I recently had a kickoff meeting with one of our customers, and it was quite refreshing. These meetings are sessions where our Professional Services delivery team meets with a customer’s key stakeholders to “kickoff” a PlanPlus Online CRM implementation.
In this particular meeting, the leader on the customer side began the session with a bit of a pep talk and motivational speech that set clear expectations and reminded the customer’s stakeholders of their responsibilities. This was refreshing because many companies and individuals look almost exclusively to their vendor or other third party partner to ensure the success of a project or initiative. But this ignores the reality that success ultimately hinges on the customer and those who will ultimately benefit from a project and use the proposed product, service, or process.
Our customer’s talk included several key points and excellent reminders that are not only applicable to a software implementation but to any project or initiative.
“It is up to us, the customer, to ensure the success of this project.”
This is an important reminder for anyone who is about to embark on a new project or implementation with a vendor or other third party. Ultimately, a project can only be as successful to the extent that its key stakeholders are able to support it and do the necessary work to complete and manage it effectively. A new initiative or project can easily fail if it does not receive the full support and sincere effort of those who will ultimately benefit from it on the customer’s side.
“The vendor is here to help us, but it is not responsible for our company’s success. We are.”
A vendor or other third party is responsible for doing its due diligence in delivering products or services and in providing as much help and support as possible, but it cannot control or dictate a customer’s actions and responsibilities. So, while a vendor should play a pivotal role in helping the cause, it cannot guarantee a company’s success in advancing a new project or initiative. That can only come from within.
“This will take some effort from our side, but it will be worth it.”
In our kickoff meeting, our customer’s leader explained why the implementation would be worth the effort and offered motivation for the team. It is always important to reinforce why a project or implementation is important and to remind key stakeholders of the benefits they will ultimately enjoy from a successful effort. This is critical in securing buy-in from stakeholders, in maintaining their ongoing support, and in encouraging a consistent and comprehensive effort.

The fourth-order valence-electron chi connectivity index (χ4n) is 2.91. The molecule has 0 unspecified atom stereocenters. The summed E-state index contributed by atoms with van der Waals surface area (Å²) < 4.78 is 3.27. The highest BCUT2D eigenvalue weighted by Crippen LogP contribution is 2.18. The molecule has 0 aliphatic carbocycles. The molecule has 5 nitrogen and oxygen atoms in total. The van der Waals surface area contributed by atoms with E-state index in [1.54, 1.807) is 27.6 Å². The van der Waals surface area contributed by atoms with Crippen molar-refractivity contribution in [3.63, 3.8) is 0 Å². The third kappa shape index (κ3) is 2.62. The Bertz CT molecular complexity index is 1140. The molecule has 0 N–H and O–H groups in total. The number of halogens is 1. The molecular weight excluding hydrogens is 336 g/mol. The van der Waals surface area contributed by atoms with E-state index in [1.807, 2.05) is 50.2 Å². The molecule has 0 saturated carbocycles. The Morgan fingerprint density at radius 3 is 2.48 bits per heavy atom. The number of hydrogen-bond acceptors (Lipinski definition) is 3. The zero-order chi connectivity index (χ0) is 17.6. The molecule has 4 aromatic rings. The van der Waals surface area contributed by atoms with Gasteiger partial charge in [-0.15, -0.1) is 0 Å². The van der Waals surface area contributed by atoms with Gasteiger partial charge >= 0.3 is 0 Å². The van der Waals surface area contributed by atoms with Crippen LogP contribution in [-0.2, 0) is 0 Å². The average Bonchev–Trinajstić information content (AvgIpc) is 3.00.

Providing details of the benefits along with supporting information and case studies, tying this to their personal and professional goals or needs, can help motivate stakeholders. Occasional reminders of the benefits and the end goal will help keep them invested and aware of the project’s importance.
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“Take responsibility for your own success.”
Just as it is useful to personalize the potential benefits of a project or implementation for stakeholders, it is also important to encourage them to take responsibility for their role in the process and for the success of the initiative on an individual level. A vendor or third party can provide helpful tools and support, and a customer can champion a project or implementation across its organization, but if individual stakeholders fail to support the initiative and fail to do their due diligence in handling their responsibilities and pursuing the potential benefits, then the initiative may fail on an individual level.
If this happens across multiple stakeholders, then the entire project may fail. At the very least, however, an individual failure could leave a particular stakeholders lagging behind and struggling to keep up while others have already begun to enjoy the benefits of success. So it is important for individual stakeholders to take responsibility for their own success.
“If you don’t know something, then figure it out.”
This part of the talk focused on encouraging stakeholders to take initiative and try to resolve problems or challenges on their own. With our customer’s implementation of PlanPlus Online CRM, stakeholders were encouraged to explore our solution to answer questions and figure out features and functions for themselves. We have designed our system to be as intuitive and user-friendly as possible, so users can learn our software by simply using it. Inevitably, though, with any new project or implementation, some users might be inclined to rely on co-workers, other stakeholders, and the vendor to assist them whenever a question arises or they are uncertain about how to proceed. This can cause delays in overall implementation and adoption, and it can keep individual stakeholders in a dependent state that precludes them from developing mastery and comfort with a new process or system.
So it helps to encourage them to try to figure things out on their own and remind them that it is okay to not be perfect and to learn through trial and error. To the extent that they can embrace this and have success in overcoming any fear or hesitation to learn more independently, this will also help them in tackling future challenges and new initiatives in the workplace.
The next time you are planning to hold or attend a kickoff meeting for a project or new initiative, consider using these same motivational reminders to take responsibility for your own success and achieve the results you want.